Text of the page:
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Criminal Practice — Indictment – 3 (Business) Days – Sex Offender – Failure to Report Address Change

State v. James (Lawyers Weekly No. 15-07-0677, 22 pp.) (Mark Davis, J.) (Robert Hunter Jr., J., dissenting) Appealed from Johnston County Superior Court (Claire Hill, J.) N.C. App.

Holding: Since defendant had never lived at the address he gave the sheriff in July 2013, the December 2013 indictment for failing to report an address change was not fatally flawed when it alleged that defendant had failed to notify the sheriff of a change of address within three days, rather than three business days.

We find no error in defendant’s convictions of failure to report a change of address as a sex offender and attaining the status of a habitual felon.

All of the elements of the offense are referenced on the face of the indictment. We cannot conclude that the omission of the word “business” from the language addressing the third element of the offense is analogous to the omission of an entire element.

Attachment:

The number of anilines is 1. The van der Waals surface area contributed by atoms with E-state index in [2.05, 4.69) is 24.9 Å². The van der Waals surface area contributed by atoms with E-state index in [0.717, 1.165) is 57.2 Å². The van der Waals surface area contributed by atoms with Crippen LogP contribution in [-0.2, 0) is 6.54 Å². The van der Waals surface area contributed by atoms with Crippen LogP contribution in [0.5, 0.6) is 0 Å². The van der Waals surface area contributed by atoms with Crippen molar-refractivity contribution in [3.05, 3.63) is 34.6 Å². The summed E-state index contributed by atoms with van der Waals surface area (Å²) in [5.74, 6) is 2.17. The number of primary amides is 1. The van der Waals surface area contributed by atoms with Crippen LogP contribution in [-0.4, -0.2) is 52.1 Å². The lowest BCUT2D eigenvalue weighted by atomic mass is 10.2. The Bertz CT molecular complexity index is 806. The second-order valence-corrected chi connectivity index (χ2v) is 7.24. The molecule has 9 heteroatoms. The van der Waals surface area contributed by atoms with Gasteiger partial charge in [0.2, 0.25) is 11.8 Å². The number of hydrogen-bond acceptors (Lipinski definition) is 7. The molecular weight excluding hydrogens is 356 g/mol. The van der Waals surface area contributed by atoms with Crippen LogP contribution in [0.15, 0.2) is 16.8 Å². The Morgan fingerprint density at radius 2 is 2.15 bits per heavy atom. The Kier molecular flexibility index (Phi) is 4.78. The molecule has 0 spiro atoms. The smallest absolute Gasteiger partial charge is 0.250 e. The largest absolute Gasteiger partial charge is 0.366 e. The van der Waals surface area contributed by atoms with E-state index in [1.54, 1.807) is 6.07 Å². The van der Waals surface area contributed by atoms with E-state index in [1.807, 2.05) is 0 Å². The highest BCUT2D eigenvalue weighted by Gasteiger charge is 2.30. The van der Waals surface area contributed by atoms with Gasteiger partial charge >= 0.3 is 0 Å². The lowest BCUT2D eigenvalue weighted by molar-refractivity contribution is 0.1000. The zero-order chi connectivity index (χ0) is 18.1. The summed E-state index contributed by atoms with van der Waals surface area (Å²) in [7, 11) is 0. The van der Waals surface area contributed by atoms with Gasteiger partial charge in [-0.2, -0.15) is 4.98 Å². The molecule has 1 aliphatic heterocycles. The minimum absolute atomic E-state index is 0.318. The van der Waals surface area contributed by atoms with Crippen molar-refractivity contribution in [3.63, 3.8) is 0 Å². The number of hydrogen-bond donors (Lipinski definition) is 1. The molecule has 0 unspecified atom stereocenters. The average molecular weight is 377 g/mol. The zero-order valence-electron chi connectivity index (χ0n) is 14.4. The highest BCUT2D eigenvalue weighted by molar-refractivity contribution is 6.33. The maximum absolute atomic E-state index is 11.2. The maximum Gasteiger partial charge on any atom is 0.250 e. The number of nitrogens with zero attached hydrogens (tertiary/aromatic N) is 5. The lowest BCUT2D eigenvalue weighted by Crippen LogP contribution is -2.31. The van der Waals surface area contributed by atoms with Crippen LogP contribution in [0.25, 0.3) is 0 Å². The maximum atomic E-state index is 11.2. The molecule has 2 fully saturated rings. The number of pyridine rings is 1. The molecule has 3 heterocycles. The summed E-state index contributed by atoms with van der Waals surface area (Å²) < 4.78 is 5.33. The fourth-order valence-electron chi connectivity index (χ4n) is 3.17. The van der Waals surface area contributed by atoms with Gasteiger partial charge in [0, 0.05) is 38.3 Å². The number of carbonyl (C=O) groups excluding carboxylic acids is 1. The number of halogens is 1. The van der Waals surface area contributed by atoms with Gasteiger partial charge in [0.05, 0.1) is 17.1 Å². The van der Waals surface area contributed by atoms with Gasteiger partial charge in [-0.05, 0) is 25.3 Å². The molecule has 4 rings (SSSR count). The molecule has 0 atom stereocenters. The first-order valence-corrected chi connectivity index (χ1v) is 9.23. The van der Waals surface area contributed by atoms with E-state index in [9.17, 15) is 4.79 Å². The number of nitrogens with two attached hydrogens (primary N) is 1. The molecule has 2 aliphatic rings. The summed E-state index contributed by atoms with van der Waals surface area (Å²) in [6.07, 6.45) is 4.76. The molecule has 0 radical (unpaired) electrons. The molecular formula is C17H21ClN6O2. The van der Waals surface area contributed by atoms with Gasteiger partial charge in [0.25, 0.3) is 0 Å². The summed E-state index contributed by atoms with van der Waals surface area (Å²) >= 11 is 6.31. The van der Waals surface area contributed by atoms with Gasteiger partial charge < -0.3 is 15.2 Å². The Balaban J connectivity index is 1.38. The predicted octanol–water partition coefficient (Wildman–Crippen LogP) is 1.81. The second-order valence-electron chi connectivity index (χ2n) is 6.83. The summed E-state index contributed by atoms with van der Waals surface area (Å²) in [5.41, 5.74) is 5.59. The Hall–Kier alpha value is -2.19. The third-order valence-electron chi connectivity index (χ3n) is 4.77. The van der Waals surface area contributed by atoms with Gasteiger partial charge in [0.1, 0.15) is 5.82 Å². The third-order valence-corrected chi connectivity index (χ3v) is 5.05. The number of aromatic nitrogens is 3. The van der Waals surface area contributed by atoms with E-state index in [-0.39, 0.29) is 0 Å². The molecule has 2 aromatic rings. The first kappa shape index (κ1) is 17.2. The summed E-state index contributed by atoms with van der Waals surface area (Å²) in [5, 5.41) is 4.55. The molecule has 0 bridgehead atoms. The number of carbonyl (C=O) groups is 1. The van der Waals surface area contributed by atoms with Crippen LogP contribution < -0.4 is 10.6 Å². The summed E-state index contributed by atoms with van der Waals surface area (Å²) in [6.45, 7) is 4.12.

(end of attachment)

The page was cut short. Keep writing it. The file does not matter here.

While this court has previously concluded in an unpublished opinion that the word “business” must be included in an indictment charging a violation of G.S. § 14-208.9(a), see State v. Osborne, 763 S.E.2d 16 (N.C. App. 2014) (unpublished), an unpublished opinion establishes no precedent and is not binding authority. Moreover, our court expressly declined to follow Osborne in State v. Leaks, 771 S.E.2d 795 (N.C. App. 2015).

Defendant failed to preserve for appeal the issue of whether the trial court erred in denying his motions to dismiss based on the insufficiency of the evidence.

Even if defendant’s trial counsel had specifically moved to dismiss based on the insufficiency of the evidence, the state presented sufficient evidence to raise a jury question as to whether defendant was guilty. As such, defendant cannot prove ineffective assistance of counsel.

No error.


(Hunter, J.) The indictment charged defendant with language that is substantially different than the words of the statute—“three days” as opposed to three business days. I am persuaded by the reasoning of State v. Osborne.

Furthermore, the Leaks court declined to follow Osborne only with regard to the “written notice” requirement. The “three business days” element of the indictment was not at issue in Leaks. Thus, Leaks is inapposite.

The indictment contained a fatal variance; thus, jurisdiction was never conferred on the trial court. I would vacate the judgment.

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